The players on the University of Saskatchewan Huskies women's hockey team are starting to look more and more like themselves. After starting the second semester with seven straight losses, the Huskies have won three of their final five regular season contests entering the Canada West Conference playoffs.
    The Huskies closed regular season splitting a home-and-home series with the U of Regina Cougars. The Cougars took Friday's encounter 5-4 after a tiebreaking shootout at the Co-operators Centre in Regina. The Huskies rebounded taking Saturday's encounter at the ancient Rutherford Rink on the U of Saskatchewan campus 2-1.
    After the contest, it was pretty obvious the defending Canada West champs had the spring back in their steps. To put things simply, they looked like themselves.
    The positive vibes on the weekend started during Friday's loss. While the Cougars took the win, the Huskies did a lot of good things and could have stolen a victory on the road.
    The Cougars jumped out to a 2-0 lead on goals from Carleen Meszaros and Kylie Gavelin. From the point, the Kandace Cook show took over.
    Before the first period ended, Cook, who is playing with a broken finger, scored to pull the Huskies to within 2-1. The fifth-year forward scored twice on the power play in the second period to put the visitors up 3-2. Individually, she was putting on arguably the best individual performance seen by a player on the Huskies women's team this season.
The Huskies celebrate a Kaitlin Willoughby equalizer in Regina on Friday.
    While the Cougars were holding a 24-10 edge in the shots on goal department after 40 minutes, the Huskies didn't appear to be in trouble holding a one-goal edge. That changed in the third.
    The hosts pushed back in a huge way, and the Huskies were pinned in their own zone for large parts of the third. The Cougars outshot the Huskies 17-5 in the frame and went ahead 4-3 on goals by Stephanie Sawchuk and Gavelin's second tally of the contest.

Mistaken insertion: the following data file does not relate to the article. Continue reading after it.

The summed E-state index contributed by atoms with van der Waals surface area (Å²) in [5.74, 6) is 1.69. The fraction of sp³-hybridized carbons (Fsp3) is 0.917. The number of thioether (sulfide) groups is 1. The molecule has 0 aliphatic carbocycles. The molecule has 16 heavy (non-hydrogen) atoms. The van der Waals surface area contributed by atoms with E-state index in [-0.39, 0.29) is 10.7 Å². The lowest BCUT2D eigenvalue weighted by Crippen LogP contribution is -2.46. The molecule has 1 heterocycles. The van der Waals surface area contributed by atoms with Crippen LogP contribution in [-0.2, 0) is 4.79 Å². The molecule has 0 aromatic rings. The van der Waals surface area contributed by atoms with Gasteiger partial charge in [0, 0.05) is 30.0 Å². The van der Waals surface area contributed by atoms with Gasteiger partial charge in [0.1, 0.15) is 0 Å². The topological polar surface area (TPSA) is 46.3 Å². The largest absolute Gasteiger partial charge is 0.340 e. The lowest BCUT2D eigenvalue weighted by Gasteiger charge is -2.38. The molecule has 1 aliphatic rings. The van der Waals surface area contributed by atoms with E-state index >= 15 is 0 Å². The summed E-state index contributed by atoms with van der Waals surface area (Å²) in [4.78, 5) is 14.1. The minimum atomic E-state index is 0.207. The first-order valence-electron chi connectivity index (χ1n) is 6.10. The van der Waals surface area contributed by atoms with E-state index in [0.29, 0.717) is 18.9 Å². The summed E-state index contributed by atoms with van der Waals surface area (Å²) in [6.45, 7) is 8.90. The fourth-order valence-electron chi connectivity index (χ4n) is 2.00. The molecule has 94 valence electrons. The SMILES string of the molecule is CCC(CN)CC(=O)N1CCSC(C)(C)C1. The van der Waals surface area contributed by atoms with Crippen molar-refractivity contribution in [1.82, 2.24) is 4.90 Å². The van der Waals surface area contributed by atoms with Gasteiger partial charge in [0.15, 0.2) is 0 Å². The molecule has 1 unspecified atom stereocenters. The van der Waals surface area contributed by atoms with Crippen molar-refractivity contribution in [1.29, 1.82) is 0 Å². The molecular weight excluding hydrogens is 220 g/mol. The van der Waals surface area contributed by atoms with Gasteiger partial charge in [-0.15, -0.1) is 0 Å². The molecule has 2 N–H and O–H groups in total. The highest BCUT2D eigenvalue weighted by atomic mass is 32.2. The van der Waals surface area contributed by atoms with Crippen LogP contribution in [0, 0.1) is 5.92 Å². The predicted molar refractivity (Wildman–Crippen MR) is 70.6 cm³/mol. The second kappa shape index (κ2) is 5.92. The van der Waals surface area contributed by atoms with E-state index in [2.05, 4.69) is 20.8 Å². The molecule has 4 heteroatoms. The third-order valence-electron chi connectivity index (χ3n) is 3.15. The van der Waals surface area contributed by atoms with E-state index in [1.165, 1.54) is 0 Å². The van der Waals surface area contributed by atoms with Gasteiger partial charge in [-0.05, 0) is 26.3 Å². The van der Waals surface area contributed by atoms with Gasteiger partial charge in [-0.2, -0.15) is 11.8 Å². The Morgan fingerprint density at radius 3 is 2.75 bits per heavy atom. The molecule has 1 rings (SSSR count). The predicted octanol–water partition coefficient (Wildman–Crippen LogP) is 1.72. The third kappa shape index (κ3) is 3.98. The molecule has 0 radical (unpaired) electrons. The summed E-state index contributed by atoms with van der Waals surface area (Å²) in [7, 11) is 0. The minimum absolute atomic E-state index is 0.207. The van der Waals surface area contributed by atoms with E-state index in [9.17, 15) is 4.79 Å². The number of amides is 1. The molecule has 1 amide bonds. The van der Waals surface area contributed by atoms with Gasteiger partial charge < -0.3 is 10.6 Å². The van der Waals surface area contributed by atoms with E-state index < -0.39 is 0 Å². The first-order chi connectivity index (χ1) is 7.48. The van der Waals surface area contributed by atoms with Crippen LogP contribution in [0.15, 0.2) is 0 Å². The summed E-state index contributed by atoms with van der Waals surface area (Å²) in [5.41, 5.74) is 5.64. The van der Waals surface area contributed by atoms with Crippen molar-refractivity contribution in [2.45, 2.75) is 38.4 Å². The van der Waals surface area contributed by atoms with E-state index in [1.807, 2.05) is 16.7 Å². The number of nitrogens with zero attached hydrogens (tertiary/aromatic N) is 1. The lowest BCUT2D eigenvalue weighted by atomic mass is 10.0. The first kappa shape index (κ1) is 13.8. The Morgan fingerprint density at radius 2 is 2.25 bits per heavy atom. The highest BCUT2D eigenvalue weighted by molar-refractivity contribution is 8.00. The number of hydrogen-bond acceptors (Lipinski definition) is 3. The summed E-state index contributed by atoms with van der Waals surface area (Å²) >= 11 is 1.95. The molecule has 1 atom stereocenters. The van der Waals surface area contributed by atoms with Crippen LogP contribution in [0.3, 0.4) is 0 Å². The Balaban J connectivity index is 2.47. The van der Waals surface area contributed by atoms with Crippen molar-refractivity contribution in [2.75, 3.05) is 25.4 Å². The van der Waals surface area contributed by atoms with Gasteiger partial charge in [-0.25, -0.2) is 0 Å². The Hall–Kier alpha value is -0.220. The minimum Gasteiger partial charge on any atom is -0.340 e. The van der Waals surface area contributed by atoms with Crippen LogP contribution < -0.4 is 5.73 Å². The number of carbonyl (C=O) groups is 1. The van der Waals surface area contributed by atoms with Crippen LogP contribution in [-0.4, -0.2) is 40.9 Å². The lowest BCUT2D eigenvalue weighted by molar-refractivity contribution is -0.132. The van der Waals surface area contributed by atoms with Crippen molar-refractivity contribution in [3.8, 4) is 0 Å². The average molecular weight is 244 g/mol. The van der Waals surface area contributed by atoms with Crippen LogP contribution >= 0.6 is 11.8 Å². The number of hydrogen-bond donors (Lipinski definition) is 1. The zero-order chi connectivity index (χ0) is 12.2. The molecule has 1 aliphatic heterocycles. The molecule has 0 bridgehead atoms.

It didn't appear the Huskies would get a chance to pick up the equalizer until the Cougars made an error late in the third. With 3.5 seconds to play in the third, the hosts iced the puck at a point in time they didn't really need to.
    On the offensive zone faceoff, the Huskies perfectly executed a play they had been working on for some time. Cook won a draw back to second-year standout Kaitlin Willoughby, who blasted home the equalizer to tie things up 4-4.
    The Huskies controlled play for the majority of the four-on-four and three-on-three overtime periods. They had a number of chances to net the winning goal. The best one came when feisty forward Marley Ervine wasn't able to find defender Hanna McGillivray, who was open for a backdoor pass during the three-on-three session.
    Cougars forward Kylee Kupper scored the only goal in the tie-breaking shootout in session's seventh round to win the contest for the hosts.
    Cassidy Hendricks made 39 saves over 70 minutes for the Huskies. Toni Ross turned away 17 shots over 70 minutes in goal for the Cougars.
    On Saturday in Saskatoon, fifth-year forward Chelsey Sundby scored in the final seconds of the first to put the Huskies up 1-0. On a power play at the 4:52 mark of the second, Ervine knocked home a loose puck near the Cougars goal to put the Huskies up 2-0. Cook and Willoughby picked up assists on the play.
    Before the second ended, Meghan Sherven scored for the Cougars to cut the Huskies lead to 2-1, but that score would hold up as the final outcome.
Jerrica Waltz makes a save for the Huskies.
    In her second start, rookie Jerrica Waltz picked up her first career win for the Huskies making 28 saves in a solid performance. Jennifer Schmidt turned away 23 shots in goal for the Cougars.
    As far as team play and executing systems went, the Huskies had arguably their best outing in those departments on Saturday. Their forecheck proved to be really effect in the third.
    With a 14-10-4 record, the Huskies also edged the 15-11-2 Cougars for fifth overall in Canada West. The Huskies topped the Cougars by four points in the standings due to having a 10-6 edge in regulation wins. Regulations wins are worth three points as opposed to two points in the Canada West women's standings this season.
    After Saturday's victory over the Cougars, the Huskies began to turn their sights towards the Canada West playoffs. They will face the 14-9-5 U of Calgary Dinos in a best-of-three quarter-final series. Game 1 is set for this coming Saturday in Calgary.

Dream Wedding Contest goes to Smuk and Vause

Cody Smuk and Stephanie Vause, centre, watch a Huskies game.
    It might go down likely as a Valentine's Day that may never be topped for Cody Smuk and Stephanie Vause.
    On Saturday in Saskatoon, Smuk, a former member of the Huskies men's hockey team, and Vause, a former member of the Huskies track and field team, found out they won a Dream Wedding Contest, which was organized by Crystal MacLeod of RSVP Event Design. MacLeod started the contest after her fiancĂ© died of cancer.